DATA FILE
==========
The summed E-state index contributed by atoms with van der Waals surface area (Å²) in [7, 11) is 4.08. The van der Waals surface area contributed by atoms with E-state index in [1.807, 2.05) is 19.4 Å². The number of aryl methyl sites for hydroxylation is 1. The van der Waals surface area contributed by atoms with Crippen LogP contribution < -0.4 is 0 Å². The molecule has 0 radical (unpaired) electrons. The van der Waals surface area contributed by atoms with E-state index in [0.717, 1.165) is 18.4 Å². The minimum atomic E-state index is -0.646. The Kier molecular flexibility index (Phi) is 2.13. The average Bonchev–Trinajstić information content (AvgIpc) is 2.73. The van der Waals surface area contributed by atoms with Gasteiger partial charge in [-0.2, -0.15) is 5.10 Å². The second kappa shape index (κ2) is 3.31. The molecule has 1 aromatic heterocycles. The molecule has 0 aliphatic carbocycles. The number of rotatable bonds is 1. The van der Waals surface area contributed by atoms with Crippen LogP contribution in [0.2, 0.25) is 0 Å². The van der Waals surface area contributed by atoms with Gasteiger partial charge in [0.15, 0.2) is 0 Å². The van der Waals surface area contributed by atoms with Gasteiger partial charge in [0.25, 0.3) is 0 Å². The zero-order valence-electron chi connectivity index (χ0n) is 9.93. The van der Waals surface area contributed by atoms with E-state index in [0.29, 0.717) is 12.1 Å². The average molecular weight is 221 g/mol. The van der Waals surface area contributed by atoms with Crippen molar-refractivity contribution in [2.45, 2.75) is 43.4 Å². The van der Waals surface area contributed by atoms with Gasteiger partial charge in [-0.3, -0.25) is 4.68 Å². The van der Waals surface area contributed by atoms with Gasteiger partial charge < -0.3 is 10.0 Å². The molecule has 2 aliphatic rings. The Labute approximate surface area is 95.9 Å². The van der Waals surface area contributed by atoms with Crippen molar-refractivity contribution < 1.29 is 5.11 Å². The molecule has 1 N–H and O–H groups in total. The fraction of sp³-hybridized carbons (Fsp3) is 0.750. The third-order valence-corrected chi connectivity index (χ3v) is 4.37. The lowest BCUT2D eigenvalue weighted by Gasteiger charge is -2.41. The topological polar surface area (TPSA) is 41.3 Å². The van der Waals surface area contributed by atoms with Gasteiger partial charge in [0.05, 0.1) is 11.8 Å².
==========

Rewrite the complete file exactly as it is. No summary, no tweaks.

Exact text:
The summed E-state index contributed by atoms with van der Waals surface area (Å²) in [7, 11) is 4.08. The van der Waals surface area contributed by atoms with E-state index in [1.807, 2.05) is 19.4 Å². The number of aryl methyl sites for hydroxylation is 1. The van der Waals surface area contributed by atoms with Crippen LogP contribution < -0.4 is 0 Å². The molecule has 0 radical (unpaired) electrons. The van der Waals surface area contributed by atoms with E-state index in [0.717, 1.165) is 18.4 Å². The minimum atomic E-state index is -0.646. The Kier molecular flexibility index (Phi) is 2.13. The average Bonchev–Trinajstić information content (AvgIpc) is 2.73. The van der Waals surface area contributed by atoms with Gasteiger partial charge in [-0.2, -0.15) is 5.10 Å². The second kappa shape index (κ2) is 3.31. The molecule has 1 aromatic heterocycles. The molecule has 0 aliphatic carbocycles. The number of rotatable bonds is 1. The van der Waals surface area contributed by atoms with Crippen LogP contribution in [0.2, 0.25) is 0 Å². The van der Waals surface area contributed by atoms with Gasteiger partial charge in [0.15, 0.2) is 0 Å². The van der Waals surface area contributed by atoms with Gasteiger partial charge in [0.25, 0.3) is 0 Å². The zero-order valence-electron chi connectivity index (χ0n) is 9.93. The van der Waals surface area contributed by atoms with E-state index in [0.29, 0.717) is 12.1 Å². The average molecular weight is 221 g/mol. The van der Waals surface area contributed by atoms with Crippen molar-refractivity contribution in [2.45, 2.75) is 43.4 Å². The van der Waals surface area contributed by atoms with Gasteiger partial charge in [-0.3, -0.25) is 4.68 Å². The van der Waals surface area contributed by atoms with Gasteiger partial charge < -0.3 is 10.0 Å². The molecule has 2 aliphatic rings. The Labute approximate surface area is 95.9 Å². The van der Waals surface area contributed by atoms with Crippen molar-refractivity contribution < 1.29 is 5.11 Å². The molecule has 1 N–H and O–H groups in total. The fraction of sp³-hybridized carbons (Fsp3) is 0.750. The third-order valence-corrected chi connectivity index (χ3v) is 4.37. The lowest BCUT2D eigenvalue weighted by Gasteiger charge is -2.41. The topological polar surface area (TPSA) is 41.3 Å². The van der Waals surface area contributed by atoms with Gasteiger partial charge in [0.05, 0.1) is 11.8 Å².